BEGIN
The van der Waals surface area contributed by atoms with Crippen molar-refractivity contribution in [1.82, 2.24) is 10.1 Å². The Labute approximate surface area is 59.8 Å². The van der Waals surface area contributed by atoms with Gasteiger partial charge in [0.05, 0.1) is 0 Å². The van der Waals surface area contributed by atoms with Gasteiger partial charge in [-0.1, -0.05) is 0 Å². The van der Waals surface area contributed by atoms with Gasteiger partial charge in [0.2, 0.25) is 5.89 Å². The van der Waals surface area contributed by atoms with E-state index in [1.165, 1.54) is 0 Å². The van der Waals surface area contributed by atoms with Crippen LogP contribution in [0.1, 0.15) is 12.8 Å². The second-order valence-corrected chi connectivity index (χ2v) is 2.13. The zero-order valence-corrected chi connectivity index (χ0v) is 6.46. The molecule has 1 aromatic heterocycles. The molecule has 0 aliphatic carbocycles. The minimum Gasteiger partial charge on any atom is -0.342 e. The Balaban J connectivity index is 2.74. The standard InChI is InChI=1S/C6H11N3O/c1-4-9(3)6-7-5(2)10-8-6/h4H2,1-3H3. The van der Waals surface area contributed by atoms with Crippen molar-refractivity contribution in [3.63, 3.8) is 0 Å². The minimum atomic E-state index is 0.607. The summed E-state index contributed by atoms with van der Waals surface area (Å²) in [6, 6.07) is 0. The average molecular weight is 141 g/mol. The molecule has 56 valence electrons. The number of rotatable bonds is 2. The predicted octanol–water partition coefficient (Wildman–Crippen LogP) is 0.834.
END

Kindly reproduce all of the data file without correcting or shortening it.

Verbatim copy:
The van der Waals surface area contributed by atoms with Crippen molar-refractivity contribution in [1.82, 2.24) is 10.1 Å². The Labute approximate surface area is 59.8 Å². The van der Waals surface area contributed by atoms with Gasteiger partial charge in [0.05, 0.1) is 0 Å². The van der Waals surface area contributed by atoms with Gasteiger partial charge in [-0.1, -0.05) is 0 Å². The van der Waals surface area contributed by atoms with Gasteiger partial charge in [0.2, 0.25) is 5.89 Å². The van der Waals surface area contributed by atoms with E-state index in [1.165, 1.54) is 0 Å². The van der Waals surface area contributed by atoms with Crippen LogP contribution in [0.1, 0.15) is 12.8 Å². The second-order valence-corrected chi connectivity index (χ2v) is 2.13. The zero-order valence-corrected chi connectivity index (χ0v) is 6.46. The molecule has 1 aromatic heterocycles. The molecule has 0 aliphatic carbocycles. The minimum Gasteiger partial charge on any atom is -0.342 e. The Balaban J connectivity index is 2.74. The standard InChI is InChI=1S/C6H11N3O/c1-4-9(3)6-7-5(2)10-8-6/h4H2,1-3H3. The van der Waals surface area contributed by atoms with Crippen molar-refractivity contribution in [3.63, 3.8) is 0 Å². The minimum atomic E-state index is 0.607. The summed E-state index contributed by atoms with van der Waals surface area (Å²) in [6, 6.07) is 0. The average molecular weight is 141 g/mol. The molecule has 56 valence electrons. The number of rotatable bonds is 2. The predicted octanol–water partition coefficient (Wildman–Crippen LogP) is 0.834.